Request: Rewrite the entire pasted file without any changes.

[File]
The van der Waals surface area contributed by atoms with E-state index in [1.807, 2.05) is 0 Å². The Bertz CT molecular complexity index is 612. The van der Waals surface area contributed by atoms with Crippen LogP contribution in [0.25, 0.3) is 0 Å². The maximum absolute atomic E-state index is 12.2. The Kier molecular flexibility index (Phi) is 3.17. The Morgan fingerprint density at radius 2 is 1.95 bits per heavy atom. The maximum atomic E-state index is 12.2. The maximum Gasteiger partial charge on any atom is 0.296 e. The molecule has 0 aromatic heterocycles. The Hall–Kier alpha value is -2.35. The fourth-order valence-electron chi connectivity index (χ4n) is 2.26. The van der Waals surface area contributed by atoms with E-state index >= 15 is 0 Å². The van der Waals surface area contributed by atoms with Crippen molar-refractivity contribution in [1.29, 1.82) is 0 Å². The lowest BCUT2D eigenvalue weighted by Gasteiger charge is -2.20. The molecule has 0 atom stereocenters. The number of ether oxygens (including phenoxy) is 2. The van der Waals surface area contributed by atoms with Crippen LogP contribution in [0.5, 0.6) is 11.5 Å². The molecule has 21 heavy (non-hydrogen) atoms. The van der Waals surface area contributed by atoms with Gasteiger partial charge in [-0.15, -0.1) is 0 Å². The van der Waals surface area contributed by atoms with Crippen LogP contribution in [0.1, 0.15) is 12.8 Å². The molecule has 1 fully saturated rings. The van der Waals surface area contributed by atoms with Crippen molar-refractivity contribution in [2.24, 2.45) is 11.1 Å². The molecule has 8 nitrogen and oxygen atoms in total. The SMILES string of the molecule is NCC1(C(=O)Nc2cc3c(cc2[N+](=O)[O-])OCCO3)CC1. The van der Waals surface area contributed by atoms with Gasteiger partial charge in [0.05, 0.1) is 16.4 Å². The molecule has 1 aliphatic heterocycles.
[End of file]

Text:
The van der Waals surface area contributed by atoms with E-state index in [1.807, 2.05) is 0 Å². The Bertz CT molecular complexity index is 612. The van der Waals surface area contributed by atoms with Crippen LogP contribution in [0.25, 0.3) is 0 Å². The maximum absolute atomic E-state index is 12.2. The Kier molecular flexibility index (Phi) is 3.17. The Morgan fingerprint density at radius 2 is 1.95 bits per heavy atom. The maximum atomic E-state index is 12.2. The maximum Gasteiger partial charge on any atom is 0.296 e. The molecule has 0 aromatic heterocycles. The Hall–Kier alpha value is -2.35. The fourth-order valence-electron chi connectivity index (χ4n) is 2.26. The van der Waals surface area contributed by atoms with E-state index >= 15 is 0 Å². The van der Waals surface area contributed by atoms with Crippen molar-refractivity contribution in [1.29, 1.82) is 0 Å². The lowest BCUT2D eigenvalue weighted by Gasteiger charge is -2.20. The molecule has 0 atom stereocenters. The number of ether oxygens (including phenoxy) is 2. The van der Waals surface area contributed by atoms with Crippen LogP contribution in [0.5, 0.6) is 11.5 Å². The molecule has 21 heavy (non-hydrogen) atoms. The van der Waals surface area contributed by atoms with Gasteiger partial charge in [-0.15, -0.1) is 0 Å². The van der Waals surface area contributed by atoms with Crippen LogP contribution in [0.1, 0.15) is 12.8 Å². The molecule has 1 fully saturated rings. The van der Waals surface area contributed by atoms with Crippen molar-refractivity contribution in [2.24, 2.45) is 11.1 Å². The molecule has 8 nitrogen and oxygen atoms in total. The SMILES string of the molecule is NCC1(C(=O)Nc2cc3c(cc2[N+](=O)[O-])OCCO3)CC1. The van der Waals surface area contributed by atoms with Gasteiger partial charge in [0.05, 0.1) is 16.4 Å². The molecule has 1 aliphatic heterocycles.